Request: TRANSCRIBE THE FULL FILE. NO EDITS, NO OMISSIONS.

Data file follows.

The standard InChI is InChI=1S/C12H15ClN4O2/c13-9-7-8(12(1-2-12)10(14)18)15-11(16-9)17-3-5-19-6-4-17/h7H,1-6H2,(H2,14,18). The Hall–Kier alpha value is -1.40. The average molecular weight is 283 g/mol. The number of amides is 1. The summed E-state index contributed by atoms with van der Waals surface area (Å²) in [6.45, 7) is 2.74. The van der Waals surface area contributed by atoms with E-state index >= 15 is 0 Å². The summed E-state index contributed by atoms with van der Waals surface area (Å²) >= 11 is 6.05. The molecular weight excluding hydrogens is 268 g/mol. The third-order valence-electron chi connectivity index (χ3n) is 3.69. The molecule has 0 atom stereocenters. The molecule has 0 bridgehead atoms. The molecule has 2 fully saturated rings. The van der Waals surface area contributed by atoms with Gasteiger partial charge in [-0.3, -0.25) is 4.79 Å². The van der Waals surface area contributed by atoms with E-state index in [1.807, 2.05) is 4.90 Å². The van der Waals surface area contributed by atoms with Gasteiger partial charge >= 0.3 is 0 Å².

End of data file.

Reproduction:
The standard InChI is InChI=1S/C12H15ClN4O2/c13-9-7-8(12(1-2-12)10(14)18)15-11(16-9)17-3-5-19-6-4-17/h7H,1-6H2,(H2,14,18). The Hall–Kier alpha value is -1.40. The average molecular weight is 283 g/mol. The number of amides is 1. The summed E-state index contributed by atoms with van der Waals surface area (Å²) in [6.45, 7) is 2.74. The van der Waals surface area contributed by atoms with E-state index >= 15 is 0 Å². The summed E-state index contributed by atoms with van der Waals surface area (Å²) >= 11 is 6.05. The molecular weight excluding hydrogens is 268 g/mol. The third-order valence-electron chi connectivity index (χ3n) is 3.69. The molecule has 0 atom stereocenters. The molecule has 0 bridgehead atoms. The molecule has 2 fully saturated rings. The van der Waals surface area contributed by atoms with Gasteiger partial charge in [-0.3, -0.25) is 4.79 Å². The van der Waals surface area contributed by atoms with E-state index in [1.807, 2.05) is 4.90 Å². The van der Waals surface area contributed by atoms with Gasteiger partial charge >= 0.3 is 0 Å².